Eliminations: Rocky Maivia quickly pinned Hawk. Ahmed Johnson pinned Faarooq following a Tiger Driver. Rocky Maivia pinned Ahmed Johnson. Animal rolled up Kama Mustafa for the pin. The New Age Outlaws interfered in the match and threw chalk in Animal’s face, causing him to get counted out. Ken Shamrock forced D-Lo Brown to submit to the ankle lock, and then made Rocky Maivia tap out to win the match for his team.
Survivor: Ken Shamrock
â–º "Stone Cold" Steve Austin defeated Owen Hart in a short match to win the WWF Intercontinental Championship. The match ended when Austin pinned Hart following a Stone Cold Stunner. Austin’s performance was still limited as a result of the neck injury he suffered from an Owen Hart piledriver at Summerslam.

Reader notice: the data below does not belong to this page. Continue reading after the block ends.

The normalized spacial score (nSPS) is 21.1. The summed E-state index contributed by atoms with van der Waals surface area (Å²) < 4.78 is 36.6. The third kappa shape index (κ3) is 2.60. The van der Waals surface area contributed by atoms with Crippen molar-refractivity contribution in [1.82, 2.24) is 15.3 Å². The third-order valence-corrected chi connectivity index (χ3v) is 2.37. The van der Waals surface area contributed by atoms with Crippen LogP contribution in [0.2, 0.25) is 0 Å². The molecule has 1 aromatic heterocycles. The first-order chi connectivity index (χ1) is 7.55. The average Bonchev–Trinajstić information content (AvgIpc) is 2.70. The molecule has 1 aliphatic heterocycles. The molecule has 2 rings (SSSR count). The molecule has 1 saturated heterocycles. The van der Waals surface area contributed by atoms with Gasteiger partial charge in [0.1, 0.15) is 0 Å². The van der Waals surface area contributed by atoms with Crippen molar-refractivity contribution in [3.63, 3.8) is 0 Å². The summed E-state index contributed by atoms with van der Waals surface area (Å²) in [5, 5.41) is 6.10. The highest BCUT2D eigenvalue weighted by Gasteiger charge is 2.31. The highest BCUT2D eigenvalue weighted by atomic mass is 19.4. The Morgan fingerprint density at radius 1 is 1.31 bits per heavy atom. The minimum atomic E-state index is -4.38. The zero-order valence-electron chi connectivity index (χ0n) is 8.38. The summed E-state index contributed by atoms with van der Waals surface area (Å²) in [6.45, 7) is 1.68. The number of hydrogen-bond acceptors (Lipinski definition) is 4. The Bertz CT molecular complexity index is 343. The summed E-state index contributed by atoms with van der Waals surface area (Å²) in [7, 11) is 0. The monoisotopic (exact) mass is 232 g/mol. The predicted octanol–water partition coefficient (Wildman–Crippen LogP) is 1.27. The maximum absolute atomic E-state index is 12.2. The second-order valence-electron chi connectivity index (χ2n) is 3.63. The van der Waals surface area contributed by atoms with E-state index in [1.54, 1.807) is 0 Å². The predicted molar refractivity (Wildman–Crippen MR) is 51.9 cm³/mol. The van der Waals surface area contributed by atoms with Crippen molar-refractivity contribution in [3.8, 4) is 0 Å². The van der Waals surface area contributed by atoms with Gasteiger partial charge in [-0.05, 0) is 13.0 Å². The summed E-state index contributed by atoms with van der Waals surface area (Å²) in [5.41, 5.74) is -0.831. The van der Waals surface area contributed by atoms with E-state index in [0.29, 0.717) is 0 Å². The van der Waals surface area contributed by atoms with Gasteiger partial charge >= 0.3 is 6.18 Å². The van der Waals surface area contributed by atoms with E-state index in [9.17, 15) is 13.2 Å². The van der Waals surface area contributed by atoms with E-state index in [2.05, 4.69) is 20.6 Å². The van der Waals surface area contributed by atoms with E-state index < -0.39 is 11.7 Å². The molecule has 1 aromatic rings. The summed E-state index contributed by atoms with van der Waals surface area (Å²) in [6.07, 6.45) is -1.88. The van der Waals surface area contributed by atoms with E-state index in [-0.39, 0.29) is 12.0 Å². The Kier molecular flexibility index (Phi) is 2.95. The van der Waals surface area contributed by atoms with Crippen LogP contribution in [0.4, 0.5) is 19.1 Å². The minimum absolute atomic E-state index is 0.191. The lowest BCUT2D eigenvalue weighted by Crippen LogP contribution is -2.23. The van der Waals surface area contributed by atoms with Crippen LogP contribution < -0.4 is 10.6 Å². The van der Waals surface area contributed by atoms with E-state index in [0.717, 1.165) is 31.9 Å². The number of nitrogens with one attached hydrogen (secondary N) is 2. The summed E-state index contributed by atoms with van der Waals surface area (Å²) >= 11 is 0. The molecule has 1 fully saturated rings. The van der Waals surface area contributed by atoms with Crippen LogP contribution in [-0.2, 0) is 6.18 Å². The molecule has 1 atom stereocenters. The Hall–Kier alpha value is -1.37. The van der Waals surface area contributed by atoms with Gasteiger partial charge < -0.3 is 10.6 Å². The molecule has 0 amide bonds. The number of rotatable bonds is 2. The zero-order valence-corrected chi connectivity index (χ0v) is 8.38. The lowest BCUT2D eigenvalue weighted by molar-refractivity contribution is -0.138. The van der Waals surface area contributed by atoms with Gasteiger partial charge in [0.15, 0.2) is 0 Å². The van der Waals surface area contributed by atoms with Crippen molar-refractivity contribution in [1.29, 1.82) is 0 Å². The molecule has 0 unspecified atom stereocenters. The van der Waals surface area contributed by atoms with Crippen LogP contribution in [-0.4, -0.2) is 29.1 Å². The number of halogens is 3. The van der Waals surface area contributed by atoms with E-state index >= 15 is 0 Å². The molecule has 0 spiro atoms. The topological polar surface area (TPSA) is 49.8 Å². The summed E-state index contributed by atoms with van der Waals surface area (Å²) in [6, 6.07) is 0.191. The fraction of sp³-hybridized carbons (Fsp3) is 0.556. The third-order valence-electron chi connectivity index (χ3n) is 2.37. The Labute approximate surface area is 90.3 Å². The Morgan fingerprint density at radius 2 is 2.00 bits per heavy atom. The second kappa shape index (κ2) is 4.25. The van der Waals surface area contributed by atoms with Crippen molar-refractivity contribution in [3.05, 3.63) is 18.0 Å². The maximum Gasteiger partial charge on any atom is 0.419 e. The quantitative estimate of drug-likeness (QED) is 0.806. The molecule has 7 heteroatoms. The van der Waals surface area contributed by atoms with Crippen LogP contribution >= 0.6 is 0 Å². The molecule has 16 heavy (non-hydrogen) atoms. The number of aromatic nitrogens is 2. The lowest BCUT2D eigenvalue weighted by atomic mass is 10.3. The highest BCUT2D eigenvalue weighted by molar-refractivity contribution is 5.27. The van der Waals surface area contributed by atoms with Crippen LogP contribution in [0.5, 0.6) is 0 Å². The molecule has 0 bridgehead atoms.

â–º Shawn Michaels defeated Bret "Hitman" Hart to win the WWF Championship. Michaels hooked Hart in the Sharpshooter, and Vince McMahon called for the bell, though Hart never actually submitted.
CARD SUBJECT TO CHANGE: The Patriot was originally scheduled to compete as a member of Team USA, but tore a triceps muscle prior to the event and could not participate. Steve Blackman replaced him on the team.